I'm thinking Shawnee could beat Freehold in the Group 3 state semifinals and take out North Jersey dynasty Wayne Hills in the state championship game.
But I'll never know.
I'm thinking Glassboro could beat Central Jersey power Asbury Park in a classic Group 1 state semifinal and roll Glen Rock in the state finals.
But I'll never know that, either.
I'm wavering on whether West Deptford or Delsea could beat Manasquan in the Group 2 state semifinals. I'm confident Mainland could handle Sayreville in the Group 4 state semifinals and put away Piscataway in the title game.
But I'll never know for sure.
More important, the players and coaches won't get the chance to find out.
I've said it before, and I'll say it again: It makes no sense that every athlete in every sport in New Jersey gets to play for a state championship except for the football players at public schools.
Holy Cross will play for the Non-Public 2 state championship Sunday against Hudson Catholic at Rutgers.
Gloucester Catholic and Camden Catholic would be playing for the Non-Public 3 state championship if the Rams had gotten past Immaculata and the Irish had beaten St. Joseph's of Montvale in the semifinals.
St. Joseph of Hammonton had a shot at another state title. Same goes for Holy Spirit. Bishop Eustace could have been there. Same goes for Paul VI, if only that small-college program in Non-Public 4 clothing - a.k.a. Don Bosco Prep - wasn't standing in the way.
The point is that those non-public teams had an opportunity. They will win a state title, or not, based on their performance on the field, not the "Road Ends" sign at the end of the sectional tournament.
In fairness to Hammonton in Group 3, Penns Grove in Group 1, and Southern in Group 4, there's no guarantee that Shawnee, Glassboro and Mainland would represent those groups in those fictional state semifinals. They simply are the favorites in this weekend's sectional finals. But that's not the point, anyway.
The point is that football players at public schools should have the same opportunity as tennis players, volleyball players, swimmers, wrestlers, baseball players and track athletes. They should be able to compete for a state title.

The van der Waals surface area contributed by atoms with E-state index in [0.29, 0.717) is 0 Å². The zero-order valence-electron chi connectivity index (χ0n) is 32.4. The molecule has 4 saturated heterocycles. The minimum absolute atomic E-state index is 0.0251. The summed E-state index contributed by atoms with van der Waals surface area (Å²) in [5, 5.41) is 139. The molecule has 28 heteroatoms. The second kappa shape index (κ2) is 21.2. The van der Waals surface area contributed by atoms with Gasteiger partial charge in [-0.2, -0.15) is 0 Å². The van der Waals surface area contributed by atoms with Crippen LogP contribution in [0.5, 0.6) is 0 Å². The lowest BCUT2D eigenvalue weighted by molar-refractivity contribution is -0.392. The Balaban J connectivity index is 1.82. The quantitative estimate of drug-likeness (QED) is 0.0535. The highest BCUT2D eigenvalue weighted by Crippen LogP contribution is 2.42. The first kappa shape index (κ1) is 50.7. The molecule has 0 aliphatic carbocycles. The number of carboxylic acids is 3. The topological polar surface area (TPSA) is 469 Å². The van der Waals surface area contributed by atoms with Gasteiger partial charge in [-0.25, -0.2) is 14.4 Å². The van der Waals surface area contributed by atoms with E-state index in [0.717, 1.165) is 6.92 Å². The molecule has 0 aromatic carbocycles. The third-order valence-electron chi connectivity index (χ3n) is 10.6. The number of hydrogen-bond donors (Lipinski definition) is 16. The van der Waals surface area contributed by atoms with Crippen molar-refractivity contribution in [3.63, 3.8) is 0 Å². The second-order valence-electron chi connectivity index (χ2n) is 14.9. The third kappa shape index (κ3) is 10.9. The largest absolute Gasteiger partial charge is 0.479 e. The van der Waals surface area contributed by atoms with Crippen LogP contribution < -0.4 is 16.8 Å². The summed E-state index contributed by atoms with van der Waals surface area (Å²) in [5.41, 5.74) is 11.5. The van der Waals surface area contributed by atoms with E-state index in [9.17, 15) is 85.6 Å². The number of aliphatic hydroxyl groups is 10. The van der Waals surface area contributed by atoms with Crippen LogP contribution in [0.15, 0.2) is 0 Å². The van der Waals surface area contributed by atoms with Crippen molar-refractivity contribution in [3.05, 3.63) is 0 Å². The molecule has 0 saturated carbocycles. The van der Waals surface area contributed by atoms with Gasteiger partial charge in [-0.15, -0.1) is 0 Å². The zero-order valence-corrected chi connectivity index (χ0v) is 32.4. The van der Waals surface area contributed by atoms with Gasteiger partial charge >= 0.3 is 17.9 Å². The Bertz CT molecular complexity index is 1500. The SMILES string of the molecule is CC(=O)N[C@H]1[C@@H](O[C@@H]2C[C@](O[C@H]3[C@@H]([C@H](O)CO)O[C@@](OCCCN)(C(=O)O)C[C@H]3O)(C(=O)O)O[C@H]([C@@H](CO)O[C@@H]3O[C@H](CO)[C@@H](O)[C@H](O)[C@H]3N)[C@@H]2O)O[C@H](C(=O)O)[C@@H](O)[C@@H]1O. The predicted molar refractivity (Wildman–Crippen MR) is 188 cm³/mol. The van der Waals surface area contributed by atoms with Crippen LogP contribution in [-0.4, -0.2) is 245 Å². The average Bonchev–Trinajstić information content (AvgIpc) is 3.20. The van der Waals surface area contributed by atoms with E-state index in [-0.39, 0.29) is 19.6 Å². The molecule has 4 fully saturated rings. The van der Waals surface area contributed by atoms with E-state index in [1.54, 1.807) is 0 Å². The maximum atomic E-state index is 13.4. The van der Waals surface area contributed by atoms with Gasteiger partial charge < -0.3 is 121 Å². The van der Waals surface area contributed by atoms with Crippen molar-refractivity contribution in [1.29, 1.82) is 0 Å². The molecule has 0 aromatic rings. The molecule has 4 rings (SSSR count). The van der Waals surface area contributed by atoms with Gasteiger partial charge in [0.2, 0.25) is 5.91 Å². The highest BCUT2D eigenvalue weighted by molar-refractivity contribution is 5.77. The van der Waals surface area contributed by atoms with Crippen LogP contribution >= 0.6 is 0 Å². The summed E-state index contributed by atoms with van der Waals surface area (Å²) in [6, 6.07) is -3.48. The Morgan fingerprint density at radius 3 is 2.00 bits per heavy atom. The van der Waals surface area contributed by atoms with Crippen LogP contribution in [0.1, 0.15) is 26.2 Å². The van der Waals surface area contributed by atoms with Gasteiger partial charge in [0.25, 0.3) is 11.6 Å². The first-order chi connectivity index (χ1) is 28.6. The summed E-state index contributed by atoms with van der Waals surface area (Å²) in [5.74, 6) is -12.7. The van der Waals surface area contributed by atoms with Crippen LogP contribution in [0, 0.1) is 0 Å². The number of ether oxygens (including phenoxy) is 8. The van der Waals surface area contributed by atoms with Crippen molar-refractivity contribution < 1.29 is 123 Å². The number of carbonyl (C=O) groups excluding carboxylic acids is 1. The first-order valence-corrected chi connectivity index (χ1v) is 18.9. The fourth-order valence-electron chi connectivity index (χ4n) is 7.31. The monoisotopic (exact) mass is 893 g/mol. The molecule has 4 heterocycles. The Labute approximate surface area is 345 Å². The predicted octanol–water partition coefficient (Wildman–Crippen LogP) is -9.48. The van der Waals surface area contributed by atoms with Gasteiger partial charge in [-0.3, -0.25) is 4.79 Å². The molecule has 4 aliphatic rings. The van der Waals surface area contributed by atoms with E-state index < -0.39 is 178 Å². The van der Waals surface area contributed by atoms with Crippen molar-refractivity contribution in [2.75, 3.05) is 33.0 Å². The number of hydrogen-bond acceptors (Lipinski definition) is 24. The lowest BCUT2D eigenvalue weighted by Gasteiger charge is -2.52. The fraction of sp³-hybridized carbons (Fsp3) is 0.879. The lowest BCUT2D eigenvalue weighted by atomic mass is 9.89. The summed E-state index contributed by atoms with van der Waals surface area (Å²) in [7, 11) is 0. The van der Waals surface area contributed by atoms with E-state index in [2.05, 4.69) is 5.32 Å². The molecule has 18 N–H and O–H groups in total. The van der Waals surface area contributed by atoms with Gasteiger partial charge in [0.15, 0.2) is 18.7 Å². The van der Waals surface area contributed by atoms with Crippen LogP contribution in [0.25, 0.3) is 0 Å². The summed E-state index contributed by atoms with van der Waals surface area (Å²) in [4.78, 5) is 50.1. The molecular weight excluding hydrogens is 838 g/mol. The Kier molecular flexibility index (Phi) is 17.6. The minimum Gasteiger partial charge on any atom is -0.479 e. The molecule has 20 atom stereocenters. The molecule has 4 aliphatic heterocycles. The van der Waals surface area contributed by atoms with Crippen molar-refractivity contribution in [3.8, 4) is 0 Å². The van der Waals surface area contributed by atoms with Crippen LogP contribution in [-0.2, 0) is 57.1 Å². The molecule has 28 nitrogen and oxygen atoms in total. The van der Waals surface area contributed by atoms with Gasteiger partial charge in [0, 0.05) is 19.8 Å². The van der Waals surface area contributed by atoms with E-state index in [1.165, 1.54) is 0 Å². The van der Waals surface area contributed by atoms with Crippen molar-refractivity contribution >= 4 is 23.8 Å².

This weekend marks the state finals in non-public competition, including the Non-Public 4 clash between Don Bosco Prep and Bergen Catholic on Saturday night at Giants Stadium, as well as Holy Cross' chance to win its second consecutive Non-Public 2 title against Hudson Catholic of Jersey City on Sunday morning in Piscataway.
The weekend also marks the sectional public finals in South Jersey, Central Jersey, and North I and North II. There are some great games on tap, including West Deptford at Delsea in a Gloucester County turf war tomorrow night in Franklinville, as well as Hammonton at Shawnee that same night and Penns Grove at Glassboro on Saturday afternoon.
Four sectional champions will emerge from each group. It's a natural setup for semifinals the next weekend, and state finals the weekend after that.
Too late? So start the season a week earlier. This year, that would have meant opening night would have been Sept. 5 instead of Sept. 12.
In that scenario, the sectional finals would have finished the weekend of Nov. 21-22, so that every team except the four sectional champions would have been finished by Thanksgiving weekend. That's better for winter sports, isn't it?
In that same scenario, two more teams in each group would end their seasons this weekend, in the state semifinals. Bottom line: Eight teams in the entire state - out of what, 300? - would have one more week of practice before playing in true championship games.
They're doing it in Pennsylvania, even as we speak. They are doing it in Texas, in Florida, in nearly every state.
Just not in New Jersey.
I have this theory that no title in sports means as much to as many as a state title. Sounds crazy after watching that Phillies' parade, I know.
But here's the thing: High school sports are the last time an overwhelming majority of athletes get the chance to represent their hometowns. It's the last time they get to play in the same program as their brothers or sisters or cousins or parents, with their old friends, in front of the same fans who watched them as 10-year-olds with baggy uniforms and big, bright eyes.
The pursuit of a state title is special.
And everybody in New Jersey high school sports gets the chance to make that dream come true except football players at public schools.